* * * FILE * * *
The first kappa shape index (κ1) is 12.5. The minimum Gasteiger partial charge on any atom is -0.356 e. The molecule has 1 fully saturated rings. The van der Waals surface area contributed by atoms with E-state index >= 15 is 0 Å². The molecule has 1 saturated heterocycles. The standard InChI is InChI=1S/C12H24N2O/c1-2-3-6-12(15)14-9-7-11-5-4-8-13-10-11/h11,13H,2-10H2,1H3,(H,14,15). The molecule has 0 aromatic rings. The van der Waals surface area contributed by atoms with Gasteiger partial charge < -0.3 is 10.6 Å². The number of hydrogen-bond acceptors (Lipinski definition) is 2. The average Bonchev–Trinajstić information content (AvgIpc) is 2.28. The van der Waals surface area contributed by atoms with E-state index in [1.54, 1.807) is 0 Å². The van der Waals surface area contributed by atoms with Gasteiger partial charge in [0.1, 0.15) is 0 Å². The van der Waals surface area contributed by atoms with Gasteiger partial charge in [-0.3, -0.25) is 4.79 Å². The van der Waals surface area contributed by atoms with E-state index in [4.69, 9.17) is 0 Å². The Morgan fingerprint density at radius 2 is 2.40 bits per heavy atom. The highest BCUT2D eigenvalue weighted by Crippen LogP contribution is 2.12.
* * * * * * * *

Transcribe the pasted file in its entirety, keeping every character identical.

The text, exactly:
The first kappa shape index (κ1) is 12.5. The minimum Gasteiger partial charge on any atom is -0.356 e. The molecule has 1 fully saturated rings. The van der Waals surface area contributed by atoms with E-state index >= 15 is 0 Å². The molecule has 1 saturated heterocycles. The standard InChI is InChI=1S/C12H24N2O/c1-2-3-6-12(15)14-9-7-11-5-4-8-13-10-11/h11,13H,2-10H2,1H3,(H,14,15). The molecule has 0 aromatic rings. The van der Waals surface area contributed by atoms with Gasteiger partial charge < -0.3 is 10.6 Å². The number of hydrogen-bond acceptors (Lipinski definition) is 2. The average Bonchev–Trinajstić information content (AvgIpc) is 2.28. The van der Waals surface area contributed by atoms with E-state index in [1.54, 1.807) is 0 Å². The van der Waals surface area contributed by atoms with Gasteiger partial charge in [0.1, 0.15) is 0 Å². The van der Waals surface area contributed by atoms with Gasteiger partial charge in [-0.3, -0.25) is 4.79 Å². The van der Waals surface area contributed by atoms with E-state index in [4.69, 9.17) is 0 Å². The Morgan fingerprint density at radius 2 is 2.40 bits per heavy atom. The highest BCUT2D eigenvalue weighted by Crippen LogP contribution is 2.12.